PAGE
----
Castlecomer, Co.Kilkenny, was the terminus of the last ever proper branch line to be built in Ireland, when the Great Southern & Western Railway opened a line just north of Kilkenny on the Portlaoise via Abbeyleix line to the coal mining town of Castlecomer in 1922. The branch lost its passenger service only 10 years after opening, however it remained open for coal and general goods until January 1963, closing along with the Portlaoise to Kilkenny line. The corrugated iron station building and single platform at Castlecomer Station are now long gone, the site now occupied by the 'Railway Garage'. The trackbed of the coal mine extension from the station to the coal mines outside Castlecomer town is now a footpath.
This is the site of Castlecomer Station, looking south towards Kilkenny. Only the tall trees visible beside the car garage date from the time of the railway. All of the station buildings at Castlecomer have long since been demolished. This view is from what was the platform site, looking up towards the coal mines at Deerpark. This is where the goods yard of the former Castlecomer station was once sited. This view is looking towards Deerpark. The site is now occupied by a landscaped park and housing estate. This is the trackbed of the steeply graded line which extended beyond the station at Castlecomer up to the former Deepark Colliery. This view is looking south back towards the former station site. Much of the former trackbed along here is now a footpath.
Looking north towards the coal mines at Castlecomer from the same position as the previous photo. The gravel road marks the formation of the former trackbed. Another view along the former trackbed of the line leading to the Deepark coal mines at Castlecomer. Although the branch was closed in January 1963, the mines at Deepark continued in operation until the late 1960s. The extension of the line to Deepark Colliery crossed Barrack Street within Castlecomer town. The former line passed through gated entrance on the left. A significant engineering feature on the colliery extension was the twin rail overbridges located at the north end of Castlecomer on the road leading towards Deepark. Only one side of the concrete bridge abutment remains, visible on the left. The bridge spanned either side of the two roads (R694/R426) with a centre pillar support (removed).
A close up of the old concrete bridge abutment on the old line to Deepark Colliery. The bridge was dismantled after closure in 1963. One of the bridge supports, now removed, was obtained from the former line between Killininick and Felthouse Jct in Co.Wexford, closed in 1912. Another view of the concrete bridge abutment located at the north end of Castlecomer town. The abutments are located on the Kilkenny side of the road. Just visible through the trees is another former abutment, which belonged to a bridge carrying the railway across a tributary of the River Dinin. The first level crossing outside Castlecomer on the line towards Kilkenny was at Dysart, located alongside the N78 road. The standard carring keepers house has been substantially rebuilt. On the left is one of the standard GSR/CIE concere gate posts. One of the old concrete level crossing gate posts at Dysart crossing, located south of Castlecomer.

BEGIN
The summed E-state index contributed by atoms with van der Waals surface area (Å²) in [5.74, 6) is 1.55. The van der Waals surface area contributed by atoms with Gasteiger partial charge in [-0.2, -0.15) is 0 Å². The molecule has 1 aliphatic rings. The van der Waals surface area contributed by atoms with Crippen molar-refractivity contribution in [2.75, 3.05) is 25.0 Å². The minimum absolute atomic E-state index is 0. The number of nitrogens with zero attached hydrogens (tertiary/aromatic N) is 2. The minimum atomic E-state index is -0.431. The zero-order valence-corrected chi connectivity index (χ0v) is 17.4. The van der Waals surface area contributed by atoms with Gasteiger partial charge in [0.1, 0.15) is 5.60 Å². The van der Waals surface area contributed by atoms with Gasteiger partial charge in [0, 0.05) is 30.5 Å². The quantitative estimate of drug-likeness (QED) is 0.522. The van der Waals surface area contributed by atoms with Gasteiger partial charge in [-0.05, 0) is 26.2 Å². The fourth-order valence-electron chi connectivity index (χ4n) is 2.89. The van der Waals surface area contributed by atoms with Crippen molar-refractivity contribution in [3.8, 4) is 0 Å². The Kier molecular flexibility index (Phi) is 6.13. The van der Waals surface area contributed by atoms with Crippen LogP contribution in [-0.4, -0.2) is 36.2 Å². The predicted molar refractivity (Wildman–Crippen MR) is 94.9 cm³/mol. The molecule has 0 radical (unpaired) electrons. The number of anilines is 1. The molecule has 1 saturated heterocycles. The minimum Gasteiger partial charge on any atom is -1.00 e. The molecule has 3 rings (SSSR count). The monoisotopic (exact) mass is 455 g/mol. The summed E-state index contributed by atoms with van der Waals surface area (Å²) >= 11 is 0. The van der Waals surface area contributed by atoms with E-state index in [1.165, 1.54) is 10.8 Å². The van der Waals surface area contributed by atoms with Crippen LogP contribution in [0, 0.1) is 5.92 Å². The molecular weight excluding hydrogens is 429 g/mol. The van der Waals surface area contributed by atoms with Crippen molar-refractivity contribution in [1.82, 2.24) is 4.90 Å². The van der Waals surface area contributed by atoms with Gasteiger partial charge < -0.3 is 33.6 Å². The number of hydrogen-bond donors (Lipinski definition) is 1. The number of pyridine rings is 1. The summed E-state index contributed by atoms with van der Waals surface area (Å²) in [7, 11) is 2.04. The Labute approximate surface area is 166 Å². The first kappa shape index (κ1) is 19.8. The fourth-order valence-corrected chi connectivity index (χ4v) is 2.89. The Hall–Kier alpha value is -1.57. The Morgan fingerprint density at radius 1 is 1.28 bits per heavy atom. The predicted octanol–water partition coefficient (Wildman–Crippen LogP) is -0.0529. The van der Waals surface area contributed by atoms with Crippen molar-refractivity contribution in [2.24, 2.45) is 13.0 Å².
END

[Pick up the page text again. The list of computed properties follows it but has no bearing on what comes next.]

The old railway trackbed at Dysart crossing, looking south towards Kilkennny. The much widened N78 road is on the left and in the distance is the first of two bridges spanning the Dinin River. The original curved stone built road bridge crossing the river has long since been demolished. The concrete piers which carried the railway across the Dinin River are still in situ just south of Dysart crossing, visible from the adjacent N78 road. Another view of the 1920s era concrete bridge supports at the River Dinin south of Dysart crossing. Behind them is the modern N78 road bridge. The bridges were dismantled after closure in 1963. Viewed from the old railway embankent on the approach to the former River Dinin bridge south of Dysart crossing. This view is looking north towards Castlecomer. The bridge abutments have been partially blocked by railway sleepers recovered from the track lifting nearly fifty years ago.
The remains of the second and longer bridge which carried the railway across the River Dinin are also still evident, as viewed from the adjacent N78 road. Both the concrete abutments and piers remain in situ. The second and longer bridge which once spanned the River Dinin south of Dysart. This view is looking north towards Castlecomer. Again, old railway sleepers have been placed across the old bridge abutment. The embankment leading to the bridge itself has been partially removed. Close up of the concrete bridge piers which remain in situ at Dysart on the old line to Castlecomer. A river side view of the old concrete piers which once carried the railway bridge spanning the River Dinin.